Accountant warns of possible prohibition on sub S deduction

Jerry Kissell, tax partner, RSM US, told bankers some provisions in the Tax Reform law are ambiguous. The file photo above shows Kissell addressing an industry group in May. 

Will community bankers in subchapter S corporations be allowed to take a deduction designed to reduce their income tax obligation to a rate closer to what C corporations pay? Jerry Kissell, tax partner with RSM US, LLP, told bankers gathered for an event in St. Louis Park, Minn., the answer is uncertain. Kissell works in the firm’s Minneapolis office. He was speaking at the annual United Bankers’ Bank customer golf outing on June 18.

The qualified business income deduction is a 20 percent pass-through deduction that subchapter S corporations can take under the Tax Cuts and Jobs Act of 2017 signed in December. The deduction reduces the effective tax rate of top payers to 29.6 percent from 37 percent. The law, however, includes provisions which prevent some sub S corporations from using the deduction; among the prohibited businesses: “Financial services.”

Kissell said the law does not specify the definition of “financial services.” It is unclear, he said, whether the provision applies to community banks.

“The ICBA issued a letter saying they have talked to people who worked on this and they say the deduction applies to community banks,” Kissell explained. Furthermore, he said Rep. Kevin Brady (R-Texas), who chairs the House Ways and Means Committee, told the Subchapter S Bank Association in February that community banks qualify to take the deduction.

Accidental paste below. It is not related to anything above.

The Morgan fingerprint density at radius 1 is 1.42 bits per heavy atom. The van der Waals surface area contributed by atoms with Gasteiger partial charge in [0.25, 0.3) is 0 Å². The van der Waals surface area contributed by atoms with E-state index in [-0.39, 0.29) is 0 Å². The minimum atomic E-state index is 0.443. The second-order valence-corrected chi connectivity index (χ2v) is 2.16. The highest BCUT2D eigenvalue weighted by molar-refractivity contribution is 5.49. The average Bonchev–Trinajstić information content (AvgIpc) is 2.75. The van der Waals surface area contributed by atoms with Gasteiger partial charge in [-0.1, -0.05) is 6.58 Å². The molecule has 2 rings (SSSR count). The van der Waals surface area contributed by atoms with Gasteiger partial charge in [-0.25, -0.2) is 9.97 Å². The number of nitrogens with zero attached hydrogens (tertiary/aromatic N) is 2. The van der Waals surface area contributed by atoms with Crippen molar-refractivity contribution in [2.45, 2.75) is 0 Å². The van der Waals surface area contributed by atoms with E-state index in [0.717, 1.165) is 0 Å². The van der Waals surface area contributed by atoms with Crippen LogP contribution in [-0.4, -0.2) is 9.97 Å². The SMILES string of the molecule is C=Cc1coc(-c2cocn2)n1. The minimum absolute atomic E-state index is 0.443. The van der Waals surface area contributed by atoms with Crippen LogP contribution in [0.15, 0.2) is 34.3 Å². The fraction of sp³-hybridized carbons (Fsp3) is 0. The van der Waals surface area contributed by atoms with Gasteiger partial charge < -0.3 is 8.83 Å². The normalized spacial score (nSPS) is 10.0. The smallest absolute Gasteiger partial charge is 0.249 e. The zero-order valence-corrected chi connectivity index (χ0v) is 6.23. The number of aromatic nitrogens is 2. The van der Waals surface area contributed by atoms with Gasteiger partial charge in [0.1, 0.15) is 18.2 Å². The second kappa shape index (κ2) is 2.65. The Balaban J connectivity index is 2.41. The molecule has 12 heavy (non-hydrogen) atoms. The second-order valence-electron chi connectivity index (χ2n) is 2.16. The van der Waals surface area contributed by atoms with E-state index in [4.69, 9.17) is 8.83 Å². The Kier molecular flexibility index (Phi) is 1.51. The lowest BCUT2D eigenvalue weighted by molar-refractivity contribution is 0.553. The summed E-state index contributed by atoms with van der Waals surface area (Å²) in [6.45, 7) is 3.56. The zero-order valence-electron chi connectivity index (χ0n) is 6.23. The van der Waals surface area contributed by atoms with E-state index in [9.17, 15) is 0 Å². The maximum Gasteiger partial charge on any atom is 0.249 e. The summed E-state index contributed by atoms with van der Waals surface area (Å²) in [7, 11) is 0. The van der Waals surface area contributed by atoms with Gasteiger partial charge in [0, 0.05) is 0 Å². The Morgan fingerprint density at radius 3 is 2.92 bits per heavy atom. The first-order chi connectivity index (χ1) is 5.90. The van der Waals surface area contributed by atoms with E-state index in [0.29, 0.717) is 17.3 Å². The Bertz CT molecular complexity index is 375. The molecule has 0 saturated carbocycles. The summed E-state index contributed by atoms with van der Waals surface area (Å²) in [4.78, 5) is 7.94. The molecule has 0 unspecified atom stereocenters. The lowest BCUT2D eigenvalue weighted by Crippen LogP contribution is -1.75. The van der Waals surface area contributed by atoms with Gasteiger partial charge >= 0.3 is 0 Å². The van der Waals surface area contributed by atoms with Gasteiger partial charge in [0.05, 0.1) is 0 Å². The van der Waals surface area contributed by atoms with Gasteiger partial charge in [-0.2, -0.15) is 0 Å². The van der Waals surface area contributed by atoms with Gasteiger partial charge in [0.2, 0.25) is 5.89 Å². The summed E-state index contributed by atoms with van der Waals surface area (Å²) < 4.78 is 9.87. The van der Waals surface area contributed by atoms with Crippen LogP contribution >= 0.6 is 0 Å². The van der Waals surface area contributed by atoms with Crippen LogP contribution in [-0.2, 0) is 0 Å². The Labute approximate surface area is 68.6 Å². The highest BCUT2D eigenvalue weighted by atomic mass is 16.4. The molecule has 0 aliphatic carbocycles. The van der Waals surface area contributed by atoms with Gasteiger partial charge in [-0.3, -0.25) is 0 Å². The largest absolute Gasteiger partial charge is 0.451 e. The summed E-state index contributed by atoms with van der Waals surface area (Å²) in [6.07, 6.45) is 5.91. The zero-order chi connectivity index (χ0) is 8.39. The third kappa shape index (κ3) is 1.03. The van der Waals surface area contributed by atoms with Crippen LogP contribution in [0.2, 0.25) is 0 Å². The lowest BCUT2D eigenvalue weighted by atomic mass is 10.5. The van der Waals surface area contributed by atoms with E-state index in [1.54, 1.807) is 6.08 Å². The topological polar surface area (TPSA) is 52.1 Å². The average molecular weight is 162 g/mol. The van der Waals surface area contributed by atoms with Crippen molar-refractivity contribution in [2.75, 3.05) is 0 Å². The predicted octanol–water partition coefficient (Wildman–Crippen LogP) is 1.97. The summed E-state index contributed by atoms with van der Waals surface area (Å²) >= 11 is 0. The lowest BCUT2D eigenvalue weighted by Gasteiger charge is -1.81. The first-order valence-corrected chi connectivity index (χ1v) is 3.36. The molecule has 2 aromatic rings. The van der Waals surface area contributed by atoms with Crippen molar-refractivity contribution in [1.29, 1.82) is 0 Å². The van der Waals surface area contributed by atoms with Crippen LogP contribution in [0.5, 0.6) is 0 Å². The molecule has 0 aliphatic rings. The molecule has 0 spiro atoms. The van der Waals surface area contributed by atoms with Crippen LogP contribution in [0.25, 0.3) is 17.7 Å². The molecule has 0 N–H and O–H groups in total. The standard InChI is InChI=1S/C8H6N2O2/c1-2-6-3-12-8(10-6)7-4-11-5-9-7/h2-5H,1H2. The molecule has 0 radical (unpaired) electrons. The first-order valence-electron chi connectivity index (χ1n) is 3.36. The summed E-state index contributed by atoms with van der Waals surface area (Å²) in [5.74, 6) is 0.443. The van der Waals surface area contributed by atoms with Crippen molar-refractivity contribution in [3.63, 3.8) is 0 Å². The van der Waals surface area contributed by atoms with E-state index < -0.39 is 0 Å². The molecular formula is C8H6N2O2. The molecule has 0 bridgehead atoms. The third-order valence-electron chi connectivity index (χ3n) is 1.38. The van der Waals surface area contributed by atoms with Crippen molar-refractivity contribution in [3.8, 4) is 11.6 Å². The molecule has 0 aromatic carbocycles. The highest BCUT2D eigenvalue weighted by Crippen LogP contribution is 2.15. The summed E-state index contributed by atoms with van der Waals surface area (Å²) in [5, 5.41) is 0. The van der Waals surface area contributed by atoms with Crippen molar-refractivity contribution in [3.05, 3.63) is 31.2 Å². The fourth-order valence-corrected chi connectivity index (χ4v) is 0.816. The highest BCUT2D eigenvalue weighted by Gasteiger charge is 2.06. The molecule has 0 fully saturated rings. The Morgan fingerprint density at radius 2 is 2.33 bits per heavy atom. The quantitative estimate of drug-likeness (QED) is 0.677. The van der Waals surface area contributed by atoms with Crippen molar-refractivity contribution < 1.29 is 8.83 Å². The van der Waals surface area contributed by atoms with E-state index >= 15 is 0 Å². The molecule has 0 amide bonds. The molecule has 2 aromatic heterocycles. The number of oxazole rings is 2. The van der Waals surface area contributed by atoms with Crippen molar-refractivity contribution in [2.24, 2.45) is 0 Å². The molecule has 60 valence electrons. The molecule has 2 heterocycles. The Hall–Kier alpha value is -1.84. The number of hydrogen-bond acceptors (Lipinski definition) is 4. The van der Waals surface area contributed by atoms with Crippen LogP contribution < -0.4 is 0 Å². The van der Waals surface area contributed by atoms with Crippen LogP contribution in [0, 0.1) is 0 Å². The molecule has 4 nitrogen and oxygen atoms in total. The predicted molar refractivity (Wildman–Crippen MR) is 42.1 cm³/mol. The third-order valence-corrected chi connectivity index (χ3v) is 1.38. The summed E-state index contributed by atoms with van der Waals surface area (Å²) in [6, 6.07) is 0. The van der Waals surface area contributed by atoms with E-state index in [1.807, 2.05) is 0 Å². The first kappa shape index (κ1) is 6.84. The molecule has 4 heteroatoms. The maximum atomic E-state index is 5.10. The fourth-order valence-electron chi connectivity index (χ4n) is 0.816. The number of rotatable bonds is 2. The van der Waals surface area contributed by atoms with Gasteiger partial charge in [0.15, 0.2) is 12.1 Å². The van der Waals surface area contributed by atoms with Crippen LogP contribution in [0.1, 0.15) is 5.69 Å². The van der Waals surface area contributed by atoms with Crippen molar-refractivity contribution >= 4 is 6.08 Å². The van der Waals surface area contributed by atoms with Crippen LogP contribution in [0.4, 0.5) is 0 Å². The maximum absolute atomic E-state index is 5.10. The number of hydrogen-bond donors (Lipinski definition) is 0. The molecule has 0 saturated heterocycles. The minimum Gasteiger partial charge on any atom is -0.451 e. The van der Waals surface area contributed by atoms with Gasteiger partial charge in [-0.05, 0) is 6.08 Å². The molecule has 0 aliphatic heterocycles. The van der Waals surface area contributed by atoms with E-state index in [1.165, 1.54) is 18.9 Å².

Kissell noted, however, these opinions do not match what the law says. He said he was copied on a 10-page letter dated June 7, 2018 written by attorneys from a prominent law firm based in Washington, D.C., making the case to the Interim Director of the IRS that community banks qualify for the deduction. “That tells me there is still something on peoples’ minds that people are not 100 percent sure this includes community banks. We are hoping it does,” Kissell said. “We are waiting for guidance.”

Kissell said in the past the IRS has generally provided clues about uncertainties related to new tax laws. Most recently, however, Kissell said the IRS has indicated it won’t be saying anything prior to implementing any provisions of the new law.